Many are ready to classify 2020 as an “annus horribilis” and to pretend it never happened. Don’t get me wrong – I’m not going to announce that it was a banner year. There are many things that should go (like saying you were muted a dozen times a day), but the events of 2020 sparked some positive B2B marketing practices that should definitely stick around. Here are a few that top my list:
- A new way of leadership. The events of this year have fundamentally changed the way in which all leaders act and lead. They made it acceptable for their team leaders to be comfortable saying the words “I don’t know,” and they have shown their humanity and were more willing to listen. This change supports the culture of experimentation that ultimately drives innovation, and that is something essential to marketing that should definitely be kept.
- Elasticity. Marketing directors had to turn quickly to reformulate their plans to manage change, rethink initial decisions, and see them through the lens of a changing environment. Resilience is a skill; it’s not something that happens on its own. Companies had to take steps to build their “resilience muscle”. The marketer should keep training this muscle.
- A new planning routine. This year’s climate called for market shifts to be taken into account and a perspective on what has worked and what has not worked for other organizations. 2020 made it impossible to simply fall back on last year’s tactics, so B2B marketers are finally getting off the tactics treadmill. Don’t fall back on old routines – incorporate the same careful assessment into your standard planning processes.
- A culture of experimentation. Once just a goal for many B2B companies, the creation of a culture of experimentation has gained momentum in 2020. The events of the year have forced marketers to embrace the unknown and become more innovative. To innovate successfully, companies had to make experimentation an integral part of everyday life – and that’s a good thing.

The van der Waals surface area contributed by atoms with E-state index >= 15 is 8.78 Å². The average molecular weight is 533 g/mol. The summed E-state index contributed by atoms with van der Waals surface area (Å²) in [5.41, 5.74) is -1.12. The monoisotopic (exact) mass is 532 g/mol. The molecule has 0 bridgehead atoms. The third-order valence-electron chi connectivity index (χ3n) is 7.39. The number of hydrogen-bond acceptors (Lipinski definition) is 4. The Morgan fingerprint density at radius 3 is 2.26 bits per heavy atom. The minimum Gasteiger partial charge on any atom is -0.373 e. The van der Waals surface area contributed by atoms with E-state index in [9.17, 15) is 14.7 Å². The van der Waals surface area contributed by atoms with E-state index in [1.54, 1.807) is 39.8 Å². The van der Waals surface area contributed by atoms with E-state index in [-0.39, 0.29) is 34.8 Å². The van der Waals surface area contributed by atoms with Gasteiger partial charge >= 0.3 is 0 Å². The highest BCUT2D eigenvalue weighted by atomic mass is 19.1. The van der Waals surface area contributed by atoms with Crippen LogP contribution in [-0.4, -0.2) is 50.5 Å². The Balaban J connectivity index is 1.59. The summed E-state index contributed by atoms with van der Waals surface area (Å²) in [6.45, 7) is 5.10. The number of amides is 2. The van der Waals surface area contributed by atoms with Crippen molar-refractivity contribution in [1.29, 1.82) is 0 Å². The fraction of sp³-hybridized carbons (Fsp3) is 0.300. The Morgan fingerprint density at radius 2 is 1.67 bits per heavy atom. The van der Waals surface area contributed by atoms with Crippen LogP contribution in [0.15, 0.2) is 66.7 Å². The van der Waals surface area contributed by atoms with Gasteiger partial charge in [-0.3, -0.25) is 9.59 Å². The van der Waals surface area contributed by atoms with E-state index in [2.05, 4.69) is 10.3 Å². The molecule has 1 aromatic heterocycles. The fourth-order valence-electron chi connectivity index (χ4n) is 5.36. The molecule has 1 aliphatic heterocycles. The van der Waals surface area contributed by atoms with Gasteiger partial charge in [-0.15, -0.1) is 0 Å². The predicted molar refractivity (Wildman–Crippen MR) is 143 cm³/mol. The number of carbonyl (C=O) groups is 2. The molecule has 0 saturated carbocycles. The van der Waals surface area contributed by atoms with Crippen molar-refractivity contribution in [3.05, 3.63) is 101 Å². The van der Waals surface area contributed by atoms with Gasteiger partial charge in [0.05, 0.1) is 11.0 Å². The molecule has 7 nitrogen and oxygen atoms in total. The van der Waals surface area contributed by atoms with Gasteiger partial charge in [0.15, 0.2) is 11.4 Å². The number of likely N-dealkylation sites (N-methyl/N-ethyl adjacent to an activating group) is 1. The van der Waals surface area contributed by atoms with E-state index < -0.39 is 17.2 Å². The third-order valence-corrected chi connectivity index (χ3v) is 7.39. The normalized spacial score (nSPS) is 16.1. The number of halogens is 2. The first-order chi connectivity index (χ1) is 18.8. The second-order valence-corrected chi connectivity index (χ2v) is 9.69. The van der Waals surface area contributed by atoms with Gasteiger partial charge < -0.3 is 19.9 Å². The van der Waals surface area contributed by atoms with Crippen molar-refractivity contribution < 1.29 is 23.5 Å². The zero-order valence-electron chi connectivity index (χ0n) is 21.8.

- The art of prioritization. Companies had to reassess their target industries. Those targeting the hardest-hit industries like travel and transportation have been forced to rethink and re-prioritize their market segments. This required collecting data and insights to determine which segments will do well in the years to come. This practice should continue. Marketers must continue to play a critical role in finding and identifying new growth opportunities for the company.
- A stronger focus on customer loyalty. This year, marketers became more aware that what their organizations were doing today could affect how customers would support them when the market recovered. That meant understanding what their customers needed now and identifying what their organization was uniquely positioned to do.
- Identifying transferable skills. No live events? What now? The inability to continue planned personal events sparked more than just tactical changes. This led marketing directors to consider how to leverage their live event-focused resources. They found ways to transfer skills such as project management, negotiation and problem solving to other marketing disciplines. This is a great example of an adaptive marketing organization, and adaptability will continue to be as critical to success going forward as it is today.
- Crisis preparedness. Before the global health crisis, Forrester’s research showed that 50% of B2B organizations did not feel they had an adequate crisis communication plan in place. Many had no plan at all. Now they do, and these plans should remain. In fact, marketing managers should evaluate the relevance of the plan scenarios in the new context every year and make the necessary adjustments so they don’t get caught off guard again.
This post was written by VP and Research Director Jennifer Ross and originally appeared here.